Figure 2 Reproductive phenology of unburnt (empty circles: ○) and burnt (filled circles: ●) individuals of Schefflera vinosa in a Neotropical savanna (Brazilian cerrado) area between September 2007 and September 2008, showing the proportion of individuals with each phenophase (activity index) and the mean intensity of each phenophase across all individuals (intensity index). 

Table 2 Summary statistics for the different phenophases of burnt and unburnt Schefflera vinosa individuals in a Neotropical savanna (Brazilian cerrado) area and the significance of the difference between the burnt and unburnt plants according to a randomization test. The activity index shows the proportion of individuals presenting a given phenophase and the intensity index shows the mean intensity of each phenophase among the individuals at a given time. 

Activity index Intensity index
Unburnt Burnt Significance Unburnt Burnt Significance
Reproductive structures in general
Mean 0.55 0.63 0.071 0.53 0.53 0.87
Mean without zeroes 0.55 0.63 0.060 0.53 0.53 0.88
Mean date Jul 25 Jul 29 0.60 Jul 27 Jul 23 0.67
Vector length 0.39*** 0.28*** 0.078 0.41*** 0.40*** 0.88
Floral buds
Mean 0.26 0.35 0.022 0.22 0.23 0.72
Mean without zeroes 0.30 0.42 0.001 0.25 0.27 0.58
Mean date May 21 May 13 0.37 May 30 May 24 0.30
Vector length 0.50** 0.25ns 0.045 0.54** 0.48** 0.58
Flowers
Mean 0.10 0.12 0.22 0.06 0.05 0.59
Mean without zeroes 0.21 0.14 0.028 0.12 0.06 0.005
Mean date Jul 02 Jul 08 0.42 Jul 05 Jul 09 0.56
Vector length 0.74*** 0.60*** 0.21 0.80*** 0.75*** 0.52
Total fruits
Mean 0.30 0.39 0.076 0.25 0.25 0.91
Mean without zeroes 0.30 0.39 0.046 0.25 0.25 0.91
Mean date Aug 29 Aug 28 0.93 Sep 06 Aug 27 0.15
Vector length 0.57*** 0.42*** 0.13 0.64*** 0.64*** 0.96
Ripe fruits
Mean 0.15 0.12 0.27 0.13 0.09 0.051
Mean without zeroes 0.17 0.14 0.42 0.14 0.10 0.18
Mean date Sep 17 Sep 09 0.35 Sep 19 Sep 03 0.042
Vector length 0.64*** 0.60** 0.84 0.67*** 0.83*** 0.19

nsp > 0.05. *0.05 ≥ p > 0.01. **0.01 ≥ p > 0.001. ***p ≤ 0.001.

4. Discussion

Our results show that the reproductive phenology of cerrado woody plants may be affected by a previous fire event, but these effects are species-dependent. We demonstrated that although our two study species were ecologically similar in many aspects, the phenology of M. albicans was much more severly affected by the fire than that of S. vinosa: whereas the fire had overall negative effects on the phenology of M. albicans, its effects on S. vinosa could be null, positive, or negative depending on the phenophase being examined. All phenophases were non-uniformly distributed throughout the year in the burnt and unburnt individuals of both species; in the two cases when one of the indices (activity or intensity) complied with the random uniform distribution, the other did not.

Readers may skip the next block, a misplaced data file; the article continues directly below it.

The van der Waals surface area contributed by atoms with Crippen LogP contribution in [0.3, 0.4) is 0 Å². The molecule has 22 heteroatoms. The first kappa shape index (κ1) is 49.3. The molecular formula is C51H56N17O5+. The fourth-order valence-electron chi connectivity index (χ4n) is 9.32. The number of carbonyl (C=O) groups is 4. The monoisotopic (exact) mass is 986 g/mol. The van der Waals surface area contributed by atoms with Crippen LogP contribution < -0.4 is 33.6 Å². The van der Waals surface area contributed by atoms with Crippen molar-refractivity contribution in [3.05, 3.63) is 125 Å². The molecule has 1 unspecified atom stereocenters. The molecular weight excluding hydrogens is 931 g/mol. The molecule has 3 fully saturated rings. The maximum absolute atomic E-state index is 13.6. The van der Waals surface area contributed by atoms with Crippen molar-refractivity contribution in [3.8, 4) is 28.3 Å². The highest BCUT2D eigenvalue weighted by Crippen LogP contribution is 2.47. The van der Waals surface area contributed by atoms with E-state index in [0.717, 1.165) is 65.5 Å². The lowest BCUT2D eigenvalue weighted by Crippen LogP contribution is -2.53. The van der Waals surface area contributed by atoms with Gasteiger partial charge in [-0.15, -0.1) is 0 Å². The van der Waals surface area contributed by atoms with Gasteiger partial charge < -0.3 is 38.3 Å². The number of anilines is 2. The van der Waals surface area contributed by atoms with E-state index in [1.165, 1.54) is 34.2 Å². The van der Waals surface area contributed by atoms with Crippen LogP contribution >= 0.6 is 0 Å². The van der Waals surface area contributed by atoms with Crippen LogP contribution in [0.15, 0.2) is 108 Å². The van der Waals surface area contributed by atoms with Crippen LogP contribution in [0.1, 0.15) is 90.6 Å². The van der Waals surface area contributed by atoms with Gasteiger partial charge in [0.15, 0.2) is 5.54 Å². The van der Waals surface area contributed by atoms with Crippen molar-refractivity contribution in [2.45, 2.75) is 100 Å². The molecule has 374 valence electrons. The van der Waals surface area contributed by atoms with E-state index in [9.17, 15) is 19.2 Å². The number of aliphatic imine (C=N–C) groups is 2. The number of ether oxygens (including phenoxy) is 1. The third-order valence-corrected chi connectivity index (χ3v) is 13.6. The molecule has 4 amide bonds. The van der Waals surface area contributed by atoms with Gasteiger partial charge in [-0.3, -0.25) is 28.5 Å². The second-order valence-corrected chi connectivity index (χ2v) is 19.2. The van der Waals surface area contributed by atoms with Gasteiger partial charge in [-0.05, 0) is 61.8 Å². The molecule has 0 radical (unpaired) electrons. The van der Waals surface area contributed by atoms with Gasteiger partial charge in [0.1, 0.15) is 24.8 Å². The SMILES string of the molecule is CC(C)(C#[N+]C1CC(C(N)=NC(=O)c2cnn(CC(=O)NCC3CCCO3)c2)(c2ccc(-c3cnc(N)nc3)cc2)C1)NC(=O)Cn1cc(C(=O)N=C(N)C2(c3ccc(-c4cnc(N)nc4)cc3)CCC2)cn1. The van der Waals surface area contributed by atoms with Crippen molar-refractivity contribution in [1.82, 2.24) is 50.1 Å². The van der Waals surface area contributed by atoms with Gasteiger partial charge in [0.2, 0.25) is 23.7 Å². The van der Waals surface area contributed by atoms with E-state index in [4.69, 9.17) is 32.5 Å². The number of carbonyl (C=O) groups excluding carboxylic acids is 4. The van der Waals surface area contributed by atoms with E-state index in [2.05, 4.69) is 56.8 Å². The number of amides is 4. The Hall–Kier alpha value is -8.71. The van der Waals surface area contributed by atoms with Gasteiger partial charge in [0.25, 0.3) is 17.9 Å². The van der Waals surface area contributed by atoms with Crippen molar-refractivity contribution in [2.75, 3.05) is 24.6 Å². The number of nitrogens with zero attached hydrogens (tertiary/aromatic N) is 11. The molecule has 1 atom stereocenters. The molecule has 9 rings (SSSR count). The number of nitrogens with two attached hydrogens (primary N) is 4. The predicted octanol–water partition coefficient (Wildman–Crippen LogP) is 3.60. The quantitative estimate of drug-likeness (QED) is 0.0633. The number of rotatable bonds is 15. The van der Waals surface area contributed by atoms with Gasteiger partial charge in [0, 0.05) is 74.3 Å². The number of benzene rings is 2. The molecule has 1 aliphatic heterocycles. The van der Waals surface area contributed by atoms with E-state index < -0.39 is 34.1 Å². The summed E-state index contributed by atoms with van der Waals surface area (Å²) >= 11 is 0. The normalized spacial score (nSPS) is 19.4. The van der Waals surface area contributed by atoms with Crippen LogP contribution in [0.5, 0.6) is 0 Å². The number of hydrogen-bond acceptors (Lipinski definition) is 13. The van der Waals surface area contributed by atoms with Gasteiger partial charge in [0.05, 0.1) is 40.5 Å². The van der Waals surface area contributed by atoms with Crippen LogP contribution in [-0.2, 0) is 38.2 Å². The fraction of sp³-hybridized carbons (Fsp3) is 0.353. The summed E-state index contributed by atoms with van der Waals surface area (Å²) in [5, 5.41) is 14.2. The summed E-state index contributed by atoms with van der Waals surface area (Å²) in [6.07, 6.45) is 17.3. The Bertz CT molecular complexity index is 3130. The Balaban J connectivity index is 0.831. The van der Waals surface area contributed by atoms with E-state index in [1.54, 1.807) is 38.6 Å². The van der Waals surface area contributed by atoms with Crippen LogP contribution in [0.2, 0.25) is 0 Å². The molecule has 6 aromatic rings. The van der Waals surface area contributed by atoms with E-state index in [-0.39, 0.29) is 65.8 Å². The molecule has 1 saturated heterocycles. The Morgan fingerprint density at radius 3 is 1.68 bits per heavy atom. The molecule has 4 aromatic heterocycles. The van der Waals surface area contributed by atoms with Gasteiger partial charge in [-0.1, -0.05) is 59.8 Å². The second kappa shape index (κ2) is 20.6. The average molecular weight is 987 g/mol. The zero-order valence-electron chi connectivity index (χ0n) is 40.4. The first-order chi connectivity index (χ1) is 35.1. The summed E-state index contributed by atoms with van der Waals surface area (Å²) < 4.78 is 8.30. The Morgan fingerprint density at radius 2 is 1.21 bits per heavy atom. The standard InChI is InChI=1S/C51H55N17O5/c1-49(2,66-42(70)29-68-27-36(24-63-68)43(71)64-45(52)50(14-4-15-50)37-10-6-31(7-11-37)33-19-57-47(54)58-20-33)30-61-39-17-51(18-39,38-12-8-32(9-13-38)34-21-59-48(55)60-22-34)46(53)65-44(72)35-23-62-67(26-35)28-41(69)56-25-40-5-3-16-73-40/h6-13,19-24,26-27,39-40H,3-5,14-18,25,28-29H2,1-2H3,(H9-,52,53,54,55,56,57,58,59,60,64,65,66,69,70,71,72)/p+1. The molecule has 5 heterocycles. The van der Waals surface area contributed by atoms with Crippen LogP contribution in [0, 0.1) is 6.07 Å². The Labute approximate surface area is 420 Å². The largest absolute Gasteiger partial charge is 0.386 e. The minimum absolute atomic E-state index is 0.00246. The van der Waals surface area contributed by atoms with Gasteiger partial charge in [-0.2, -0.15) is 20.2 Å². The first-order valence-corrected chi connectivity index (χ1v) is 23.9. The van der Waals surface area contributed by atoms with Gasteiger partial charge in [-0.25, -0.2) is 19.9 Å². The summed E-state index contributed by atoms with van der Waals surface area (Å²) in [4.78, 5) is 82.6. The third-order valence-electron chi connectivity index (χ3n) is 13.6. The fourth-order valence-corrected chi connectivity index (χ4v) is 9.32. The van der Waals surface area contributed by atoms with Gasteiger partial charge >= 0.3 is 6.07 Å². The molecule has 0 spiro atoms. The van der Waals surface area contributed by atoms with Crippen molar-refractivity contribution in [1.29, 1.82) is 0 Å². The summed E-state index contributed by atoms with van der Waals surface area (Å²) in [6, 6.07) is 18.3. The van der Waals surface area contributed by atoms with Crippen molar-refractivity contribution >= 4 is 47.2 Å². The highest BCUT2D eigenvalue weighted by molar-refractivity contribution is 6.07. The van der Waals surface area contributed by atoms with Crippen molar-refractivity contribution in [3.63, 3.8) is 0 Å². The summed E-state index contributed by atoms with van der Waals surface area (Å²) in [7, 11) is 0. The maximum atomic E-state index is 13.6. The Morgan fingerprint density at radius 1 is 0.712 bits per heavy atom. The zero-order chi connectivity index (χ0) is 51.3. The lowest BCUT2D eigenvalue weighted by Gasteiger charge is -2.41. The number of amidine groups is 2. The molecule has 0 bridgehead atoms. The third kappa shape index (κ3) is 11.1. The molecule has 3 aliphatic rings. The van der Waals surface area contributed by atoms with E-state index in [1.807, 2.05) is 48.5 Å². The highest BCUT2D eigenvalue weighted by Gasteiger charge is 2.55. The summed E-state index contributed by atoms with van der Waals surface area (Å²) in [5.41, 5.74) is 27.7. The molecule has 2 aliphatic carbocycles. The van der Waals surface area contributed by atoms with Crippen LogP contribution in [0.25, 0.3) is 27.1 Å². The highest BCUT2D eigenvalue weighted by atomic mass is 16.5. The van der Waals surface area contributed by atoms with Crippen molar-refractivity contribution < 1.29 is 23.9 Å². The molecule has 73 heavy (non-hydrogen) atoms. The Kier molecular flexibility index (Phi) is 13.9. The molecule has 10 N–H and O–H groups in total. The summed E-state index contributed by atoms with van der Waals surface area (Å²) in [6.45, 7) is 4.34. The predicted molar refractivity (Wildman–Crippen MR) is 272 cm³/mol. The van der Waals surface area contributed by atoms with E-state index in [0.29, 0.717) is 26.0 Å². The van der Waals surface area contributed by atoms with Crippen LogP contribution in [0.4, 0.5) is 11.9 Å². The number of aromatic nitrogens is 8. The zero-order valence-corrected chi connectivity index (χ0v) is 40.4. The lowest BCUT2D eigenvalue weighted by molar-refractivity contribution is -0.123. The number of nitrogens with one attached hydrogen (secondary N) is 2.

Fire-stimulated flowering and reproduction have often been observed for subshrubs and herbaceous species in the cerrado (Munhoz and Felfili, 2005; 2007; Neves and Damasceno-Junior, 2011), but fire effects on woody plants vary from inhibition to stimulation of reproduction (Hoffmann, 1998; Felfili, et al. 1999; Franceschinelli and Bawa, 2005; Lucena et al., 2015). Our results corroborate this variation in the fire responses for woody species, which cannot be explained by factors such as growth form (Lamont and Downes, 2011), leaf deciduousness (Lucena et al., 2015), or seed dispersal syndromes (Lamont and Downes, 2011). However, some other ecological differences between our two species may aid in explaining the observed patterns.

Although both M. albicans and S. vinosa have the same general growth form and attain approximately the same maximum size (Durigan et al., 2004), they size may be differently affected by the fire. Thus, at the time of the study, burnt stems of M. albicans were in general smaller than burnt stems of S. vinosa at the study site (Dodonov et al., 2011), probably due to a slower resprout growth. The smaller resprout size of M. albicans may explain the smaller intensity of the reproductive phenophases of the burnt individuals as well as the failure of most of the burnt individuals to produce ripe fruits during the study period. In turn, S. vinosa is likely able to reattain reproductive size faster, with the burnt individuals reproducing more or less as succesfully as the unburnt ones.